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A young traveler in Costa Rica seeks out a yoga class, only to discover she has little in common with the other yogis.

As the bus halted and the driver yelled at us all to exit, I saw exactly what I had been expecting. Travelers wearing baggy, tie-dyed trousers. Reggae bars practically floating on smoke. Bohemian boutiques selling healing crystals and dreamcatchers and incense holders. Locals who looked like they had been out of it for the last three days swinging in hammocks.

I stumbled off the bus that I had been sardined into for three hours—relieved to no longer have my face pushed up against the window and my joints bent at inhumane angles—and breathed in the fresh sea air. My back cracked as I stretched. A soft breeze danced through my hair, and I almost thought I heard it whisper, “Pura vida, bro” as it passed by. I had arrived on Costa Rica’s Caribbean coast, and my first stop: Puerto Viejo.

Desperate to throw down the heavy backpack containing all of my basic necessities and all of my basic not-so-necessities, I marched through the town with determination, kicking up the black sand covered dirt roads as I went. Taxi drivers watched me pass as they rested in their tuk-tuks, feet up on the dash. Women selling shell necklaces on the beach front stopped stringing beads and turned to stare. Hipsters observed me over their smoothies. Rastas peered up from their joints.

I looked out of place. Was having a sense of urgency banned from this small town? Were priorities, punctuality, and persistence not allowed? I slowed my pace and adopted a surfer’s swagger. I undid two buttons of my beach shirt and released my ponytail. I took off my shoes. The hostel was a short walk from the beach, opposite a supermarket and a pizza shack that looked like inhaling its smell would get you ill. I sauntered over to my hostel home, wincing as sharp stones injected my bare feet.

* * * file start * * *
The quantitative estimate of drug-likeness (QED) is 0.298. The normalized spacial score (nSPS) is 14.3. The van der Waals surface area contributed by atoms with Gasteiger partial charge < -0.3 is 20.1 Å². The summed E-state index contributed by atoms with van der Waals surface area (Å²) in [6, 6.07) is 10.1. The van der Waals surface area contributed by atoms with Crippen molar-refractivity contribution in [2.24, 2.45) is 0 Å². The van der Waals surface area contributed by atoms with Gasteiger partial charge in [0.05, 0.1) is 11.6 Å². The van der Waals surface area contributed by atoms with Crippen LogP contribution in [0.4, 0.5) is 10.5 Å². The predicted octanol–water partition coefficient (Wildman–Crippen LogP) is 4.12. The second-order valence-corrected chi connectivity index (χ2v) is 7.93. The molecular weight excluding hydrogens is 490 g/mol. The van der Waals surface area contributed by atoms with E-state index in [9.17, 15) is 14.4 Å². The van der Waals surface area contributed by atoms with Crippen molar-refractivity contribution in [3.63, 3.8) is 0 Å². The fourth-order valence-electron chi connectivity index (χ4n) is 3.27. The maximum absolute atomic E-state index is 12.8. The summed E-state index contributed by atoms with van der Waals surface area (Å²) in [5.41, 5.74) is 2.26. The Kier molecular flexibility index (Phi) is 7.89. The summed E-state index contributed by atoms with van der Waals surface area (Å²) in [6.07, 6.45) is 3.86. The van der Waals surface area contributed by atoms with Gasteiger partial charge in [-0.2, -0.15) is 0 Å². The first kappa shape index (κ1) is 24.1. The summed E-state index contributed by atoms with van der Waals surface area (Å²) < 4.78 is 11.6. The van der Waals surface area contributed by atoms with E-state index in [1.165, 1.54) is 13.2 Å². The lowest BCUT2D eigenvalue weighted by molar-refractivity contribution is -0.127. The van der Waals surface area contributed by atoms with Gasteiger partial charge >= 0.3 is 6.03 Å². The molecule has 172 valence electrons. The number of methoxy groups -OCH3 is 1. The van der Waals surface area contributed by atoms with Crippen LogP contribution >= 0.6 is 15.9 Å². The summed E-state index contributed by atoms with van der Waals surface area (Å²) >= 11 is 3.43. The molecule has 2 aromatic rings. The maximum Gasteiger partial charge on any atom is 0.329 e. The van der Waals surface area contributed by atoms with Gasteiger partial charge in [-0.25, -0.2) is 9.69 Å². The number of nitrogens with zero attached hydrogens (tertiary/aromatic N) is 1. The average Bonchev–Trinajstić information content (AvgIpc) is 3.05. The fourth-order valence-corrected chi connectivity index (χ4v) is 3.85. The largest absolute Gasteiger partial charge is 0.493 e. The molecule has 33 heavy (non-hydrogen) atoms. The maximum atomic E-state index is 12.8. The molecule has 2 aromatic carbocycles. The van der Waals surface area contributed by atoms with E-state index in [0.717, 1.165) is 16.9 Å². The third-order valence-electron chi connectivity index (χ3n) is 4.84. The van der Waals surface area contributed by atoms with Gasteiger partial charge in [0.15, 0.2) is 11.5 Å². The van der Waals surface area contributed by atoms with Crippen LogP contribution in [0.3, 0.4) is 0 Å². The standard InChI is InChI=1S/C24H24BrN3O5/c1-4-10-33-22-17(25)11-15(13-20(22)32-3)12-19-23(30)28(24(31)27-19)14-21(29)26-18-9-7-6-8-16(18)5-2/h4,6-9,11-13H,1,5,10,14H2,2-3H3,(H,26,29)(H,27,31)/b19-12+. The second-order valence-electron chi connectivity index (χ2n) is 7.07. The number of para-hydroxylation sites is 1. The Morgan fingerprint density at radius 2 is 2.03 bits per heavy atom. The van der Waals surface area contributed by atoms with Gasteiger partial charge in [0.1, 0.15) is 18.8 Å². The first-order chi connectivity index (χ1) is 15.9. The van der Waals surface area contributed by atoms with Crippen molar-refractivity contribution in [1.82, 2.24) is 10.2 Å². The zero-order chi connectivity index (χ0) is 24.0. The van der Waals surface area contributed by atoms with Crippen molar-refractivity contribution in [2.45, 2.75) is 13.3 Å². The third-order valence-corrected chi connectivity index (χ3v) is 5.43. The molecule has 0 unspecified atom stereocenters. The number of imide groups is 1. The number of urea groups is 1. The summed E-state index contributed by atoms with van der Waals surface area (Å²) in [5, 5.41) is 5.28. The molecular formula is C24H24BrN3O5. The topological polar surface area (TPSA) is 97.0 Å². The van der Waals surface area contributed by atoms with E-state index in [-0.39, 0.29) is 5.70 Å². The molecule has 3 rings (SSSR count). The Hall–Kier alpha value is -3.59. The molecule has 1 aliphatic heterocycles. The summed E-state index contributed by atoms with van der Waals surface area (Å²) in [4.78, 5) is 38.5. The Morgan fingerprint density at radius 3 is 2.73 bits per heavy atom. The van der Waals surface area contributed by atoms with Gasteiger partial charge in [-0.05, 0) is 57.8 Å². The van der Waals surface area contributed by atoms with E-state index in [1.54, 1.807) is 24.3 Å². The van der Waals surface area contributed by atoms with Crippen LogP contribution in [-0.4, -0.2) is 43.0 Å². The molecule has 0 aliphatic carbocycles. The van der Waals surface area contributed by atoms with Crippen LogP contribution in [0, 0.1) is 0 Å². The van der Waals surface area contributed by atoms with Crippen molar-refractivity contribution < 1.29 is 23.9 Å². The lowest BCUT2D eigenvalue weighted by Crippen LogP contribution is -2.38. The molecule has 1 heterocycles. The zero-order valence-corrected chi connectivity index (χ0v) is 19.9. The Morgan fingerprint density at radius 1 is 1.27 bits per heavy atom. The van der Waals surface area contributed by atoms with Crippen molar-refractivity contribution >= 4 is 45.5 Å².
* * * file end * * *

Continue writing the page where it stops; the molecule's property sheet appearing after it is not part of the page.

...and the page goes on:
“Dude, that’s why I only eat organic shit now. All the toxicants from meat totally got into my bloodstream and fucked me up. Trust me, dude, chickpeas aren’t even that bad,” a topless hipster sitting near the hostel reception said. Plants flooded the orange window sills, and a stylish black and white map of Costa Rica covered an entire wall. The room was spacious and bright. The sucking sound of lips leaving beer bottles seemed to echo all around. It was midday.

“Aren’t chickpeas the ones that make hummus? Hummus is rad, dude,” a blonde hipster replied to the topless hipster.

An elderly man with a cross earring dangling from his sagging ear lobe sat behind the reception desk. He took my backpack and informed me that I was too early to check in. Even from two meters away I could smell the thick smoke coiled in his thinning, shoulder-length hair.

“Dude, hummus is the shit,” topless hipster agreed. “This one time, I ate, like, a whole tub of hummus before a yoga class, and, dude, I can’t explain it. I felt so hyped, like, so energized. It was crazy, dude.” Blonde hipster smirked and slowly nodded, offered his fist to topless hipster, and they touched knuckles. Both of them took a swig of beer so simultaneously it was like one was a copy and pasted version of the other.